It soon started to sink in that I had agreed to write tunes “for” Bobby Watson, an impressive composer with renowned work in almost every subgenre of jazz-the bar suddenly looked a lot higher. What could I write that Bobby would want to play? Over the next couple of months I poured through every Bobby Watson recording I could get my hands on and rediscovered his unique sound. As I rotated discs, I heard Bobby move easily from hard bop to free jazz, to big band, Latin grooves and romantic ballads, but constant throughout this wide-ranged territory was Bobby’s ever-optimistic musical voice. He was authentic and assured, and never compromised his individuality to suit a particular genre.

As I worked to compose the music for this project, I kept coming back to thinking about Bobby’s positive presence until finally I realized that the style of the tunes wouldn’t really matter, as long as they provided the starting points for our dialog. Song forms and chord progressions became secondary to setting the stage for what would become our songs within the songs, and I imagined the lofty conversations we would have, whether to dwell on the hopeless isolation of the human condition, or to affirm that our lives are more than just a short ride on a cold, dark rock. Deep in the farthest recesses of our consciousness there is a kernel of something-call it hope. With Bobby, it struck me as A Balance of Light, illuminated through music.

-Mark Kleinhaut, 5/25/03


Bobby Watson rose to international prominence with Art Blakey’s Jazz Messengers in 1977, was named Jazz Musician of the Year (1990) in DownBeat Critics Polls and was four times named #1 Alto Sax in DownBeat Critics Polls (1989 – 1992). Covering a wide range of styles, Watson has co-led groups with Curtis Lundy and played with the George Coleman Octet, Charlie Persip’s big band, Louis Hayes, Sam Rivers, Dameronia, the 29th Street Saxophone Quartet, and the Savoy Sultans. In the late 80’s and early 90’s, Watson headed a hard bop quintet known as Horizon and helped launch the careers of a number of younger players such as Christian McBride, Terrell Stafford, Robin Eubanks, Frank Lacy and Roy Hargrove. At 50, Watson’s career has already produced 25 CDs as a leader and sideman appearances on well over 100 others. www.bobbywatson.com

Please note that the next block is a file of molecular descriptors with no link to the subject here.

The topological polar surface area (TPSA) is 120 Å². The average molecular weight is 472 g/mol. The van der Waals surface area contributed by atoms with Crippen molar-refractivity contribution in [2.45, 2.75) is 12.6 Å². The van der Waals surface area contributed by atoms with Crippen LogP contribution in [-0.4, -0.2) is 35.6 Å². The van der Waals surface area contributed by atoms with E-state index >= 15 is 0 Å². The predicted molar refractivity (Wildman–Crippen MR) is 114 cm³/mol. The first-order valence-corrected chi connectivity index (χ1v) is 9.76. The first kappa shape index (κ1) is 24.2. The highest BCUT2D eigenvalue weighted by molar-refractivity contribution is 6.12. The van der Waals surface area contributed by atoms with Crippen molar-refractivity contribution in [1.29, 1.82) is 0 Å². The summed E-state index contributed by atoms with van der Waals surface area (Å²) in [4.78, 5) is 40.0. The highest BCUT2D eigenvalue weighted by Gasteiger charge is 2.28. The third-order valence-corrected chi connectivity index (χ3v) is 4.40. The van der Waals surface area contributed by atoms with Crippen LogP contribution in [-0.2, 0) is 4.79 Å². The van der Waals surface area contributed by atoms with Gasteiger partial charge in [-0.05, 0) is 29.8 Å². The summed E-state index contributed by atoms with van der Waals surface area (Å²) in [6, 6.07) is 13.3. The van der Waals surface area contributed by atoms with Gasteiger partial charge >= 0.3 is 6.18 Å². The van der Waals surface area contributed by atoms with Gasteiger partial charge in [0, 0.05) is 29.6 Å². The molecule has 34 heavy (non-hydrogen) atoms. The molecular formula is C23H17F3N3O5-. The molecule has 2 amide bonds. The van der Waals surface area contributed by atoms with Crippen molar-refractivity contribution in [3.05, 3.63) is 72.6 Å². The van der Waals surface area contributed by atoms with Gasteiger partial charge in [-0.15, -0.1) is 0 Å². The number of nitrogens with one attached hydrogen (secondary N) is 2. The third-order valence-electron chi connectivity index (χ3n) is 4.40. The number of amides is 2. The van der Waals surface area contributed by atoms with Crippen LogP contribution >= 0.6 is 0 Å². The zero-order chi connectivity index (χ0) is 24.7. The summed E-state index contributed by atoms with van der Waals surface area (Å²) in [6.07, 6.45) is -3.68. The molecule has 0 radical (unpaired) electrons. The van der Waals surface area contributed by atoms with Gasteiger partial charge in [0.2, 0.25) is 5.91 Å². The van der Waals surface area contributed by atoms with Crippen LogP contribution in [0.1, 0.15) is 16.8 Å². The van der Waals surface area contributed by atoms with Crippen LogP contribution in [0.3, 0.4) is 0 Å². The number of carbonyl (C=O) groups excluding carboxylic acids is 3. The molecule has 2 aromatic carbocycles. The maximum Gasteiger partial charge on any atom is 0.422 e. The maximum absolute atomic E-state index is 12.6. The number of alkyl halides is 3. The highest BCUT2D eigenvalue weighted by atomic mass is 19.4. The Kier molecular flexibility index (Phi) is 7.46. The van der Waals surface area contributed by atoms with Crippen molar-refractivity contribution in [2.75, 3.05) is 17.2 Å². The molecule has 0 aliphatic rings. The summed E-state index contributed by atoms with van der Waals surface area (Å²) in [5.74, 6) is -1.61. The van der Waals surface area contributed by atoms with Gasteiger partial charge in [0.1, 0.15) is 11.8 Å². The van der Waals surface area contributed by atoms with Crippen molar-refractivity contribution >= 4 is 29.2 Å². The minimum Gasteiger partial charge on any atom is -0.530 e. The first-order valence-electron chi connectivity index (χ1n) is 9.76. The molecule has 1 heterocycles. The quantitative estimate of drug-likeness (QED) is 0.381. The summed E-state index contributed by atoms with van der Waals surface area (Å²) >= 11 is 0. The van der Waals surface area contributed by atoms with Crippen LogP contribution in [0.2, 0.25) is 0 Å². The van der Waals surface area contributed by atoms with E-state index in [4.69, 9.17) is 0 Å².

Jim Lyden is one of the first call bassists for jazz in southern Maine. Jim has performed as a sideman with John LaPorta, Roswell Rudd, Herb Pomeroy, Frank Foster, and many others. He has performed with the trombone septet “The Maine Bones,” a western swing band “The Pinetones,” as well as an Afro-Cuban ensemble and summer theater musicals.

Drummer Les Harris Jr. has performed and toured with musicians ranging from the jazz vocal group “The Ritz” (1983-1995), Tommy Gallant’s Trio, the Artie Shaw Orchestra (under the direction of Dick Johnson), Scott Hamilton, Diana Krall, Cheryl Bentyne, Janis Seigel and Laurel Masse’ of The Manhattan Transfer, Clark Terry, Milt Jackson, Phil Woods, Art Farmer, Annie Ross, Teddy Wilson, Hank Jones, Milt Hinton, Ray Brown, Marian McPartland, Jimmy Heath and Charlie Mariano, among others.